Keystone XL “re-route” through Nebraska still threatens Sandhills & Ogallala
TransCanada yesterday unveiled its proposed alternative routes—including a preferred alternative route—through Nebraska for its Keystone XL tar sands oil pipeline to the state’s Department of Environmental Quality.
The Keystone XL pipeline would pump up to 830,000 barrels per day of the world’s dirtiest oil from beneath Canada’s boreal forest through the United States’ heartland to oil refineries and international export ports on the Texas Gulf Coast. Along the way, it would endanger vital water sources, farmland central to sustaining rural economies, and our shared climate by igniting the continent’s biggest ‘carbon bomb,’ Alberta’s tar sands.
Unsurprisingly, the alternative routes still carry the same risks and the same threats. All of the alternative routes proposed by TransCanada would still cross the fragile Nebraska Sandhills, the largest dune formation in the United States. The grass-covered sand dunes are “still pretty much wild prairie, which is really hard to find in this country,” according to Mike George, Nebraska field supervisor for the US Fish & Wildlife Service. The environment is unique because the Ogallala Aquifer lies close to the surface in the Sandhills, and water bubbles up to form wetlands that provide an important habitat for nesting waterfowl.
What’s more, Keystone XL would bisect the Ogallala Aquifer, the largest aquifer on the continent, providing drinking water to two million people and supporting $20 billion in agriculture in the Midwest. A spill would be devastating to Nebraska’s farming industry, which contributed $15 billion to the state economy in 2009, worth 18 percent of Nebraska’s gross domestic product for that year.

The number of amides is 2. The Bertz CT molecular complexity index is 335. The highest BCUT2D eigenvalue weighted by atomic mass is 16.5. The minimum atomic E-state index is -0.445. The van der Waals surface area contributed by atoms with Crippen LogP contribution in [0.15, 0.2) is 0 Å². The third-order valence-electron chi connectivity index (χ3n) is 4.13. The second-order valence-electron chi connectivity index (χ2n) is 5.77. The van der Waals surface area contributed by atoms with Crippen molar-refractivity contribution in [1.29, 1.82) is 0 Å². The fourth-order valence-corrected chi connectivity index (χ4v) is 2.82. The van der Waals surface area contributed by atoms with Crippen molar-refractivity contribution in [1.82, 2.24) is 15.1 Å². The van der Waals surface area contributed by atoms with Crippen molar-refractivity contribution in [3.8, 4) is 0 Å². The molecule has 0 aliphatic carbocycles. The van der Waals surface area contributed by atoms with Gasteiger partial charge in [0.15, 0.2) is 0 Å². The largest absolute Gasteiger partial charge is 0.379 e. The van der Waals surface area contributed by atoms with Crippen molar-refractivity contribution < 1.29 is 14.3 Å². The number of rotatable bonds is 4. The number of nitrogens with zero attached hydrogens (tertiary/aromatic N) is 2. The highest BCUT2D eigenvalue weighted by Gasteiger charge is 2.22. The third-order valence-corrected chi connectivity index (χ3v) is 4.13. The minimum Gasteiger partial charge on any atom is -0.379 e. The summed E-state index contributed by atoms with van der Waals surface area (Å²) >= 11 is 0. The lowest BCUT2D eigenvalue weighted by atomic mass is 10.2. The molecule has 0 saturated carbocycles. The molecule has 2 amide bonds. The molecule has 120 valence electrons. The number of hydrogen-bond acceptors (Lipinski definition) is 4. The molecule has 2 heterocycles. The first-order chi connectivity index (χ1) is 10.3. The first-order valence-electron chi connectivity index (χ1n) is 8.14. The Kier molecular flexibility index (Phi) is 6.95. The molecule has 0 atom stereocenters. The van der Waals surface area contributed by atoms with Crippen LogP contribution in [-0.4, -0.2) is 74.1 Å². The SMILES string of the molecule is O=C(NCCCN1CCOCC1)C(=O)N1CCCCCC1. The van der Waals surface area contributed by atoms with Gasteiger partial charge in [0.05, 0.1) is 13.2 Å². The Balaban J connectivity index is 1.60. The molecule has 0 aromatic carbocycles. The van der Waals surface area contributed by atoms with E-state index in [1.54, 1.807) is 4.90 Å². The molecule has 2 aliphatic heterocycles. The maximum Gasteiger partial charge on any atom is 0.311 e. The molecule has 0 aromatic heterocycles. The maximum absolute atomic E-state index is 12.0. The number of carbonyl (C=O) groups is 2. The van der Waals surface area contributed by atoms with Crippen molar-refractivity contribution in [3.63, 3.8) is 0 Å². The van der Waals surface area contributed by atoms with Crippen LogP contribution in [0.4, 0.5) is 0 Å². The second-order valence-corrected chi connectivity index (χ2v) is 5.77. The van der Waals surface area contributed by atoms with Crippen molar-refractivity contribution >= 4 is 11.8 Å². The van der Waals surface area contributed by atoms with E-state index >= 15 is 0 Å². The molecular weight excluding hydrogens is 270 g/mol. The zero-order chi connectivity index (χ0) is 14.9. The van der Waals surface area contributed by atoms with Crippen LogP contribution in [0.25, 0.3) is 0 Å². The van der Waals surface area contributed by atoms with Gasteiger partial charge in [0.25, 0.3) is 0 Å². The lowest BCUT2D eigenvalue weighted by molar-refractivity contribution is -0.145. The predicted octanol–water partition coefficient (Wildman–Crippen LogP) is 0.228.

We know that the dangers of this pipeline are many. Because tar sands oil is particularly toxic, compared to conventional crude oil, and because tar sands pipelines have an abysmal safety record, with a spill rate three times the national average for conventional oil in the Midwest, Keystone XL puts communities at risk of devastating oil spills and pollution to air and drinking water. Experts like University of Nebraska environmental engineering professor Dr. John Stansbury predict that it’s not a matter of ‘if’, but ‘when’ Keystone XL would spill—Dr. Stansbury places the risk at 91 such spills over 50 years.
Our friend and ally Ken Winston of the Nebraska Sierra Club aptly summed up how Nebraskan landowners and citizens are feeling about the newest development about alternative routes from TransCanada:
“Hell yes, this is still the Sand Hills.
TransCanada promised to move the Keystone XL pipeline route out of the Sand Hills. Sadly it appears that TransCanada has once again engaged in a game of deception, because their new route goes through areas that lifelong residents of the area like Karl Connell will tell you are definitely part of the Sand Hills. This latest development justifies the concerns that Nebraskans have about this pipeline and the way it is being forced on our state.”
Photo of property in the Sandhills that would be crossed by the Keystone XL pipeline courtesy of Jane Kleeb, Bold Nebraska.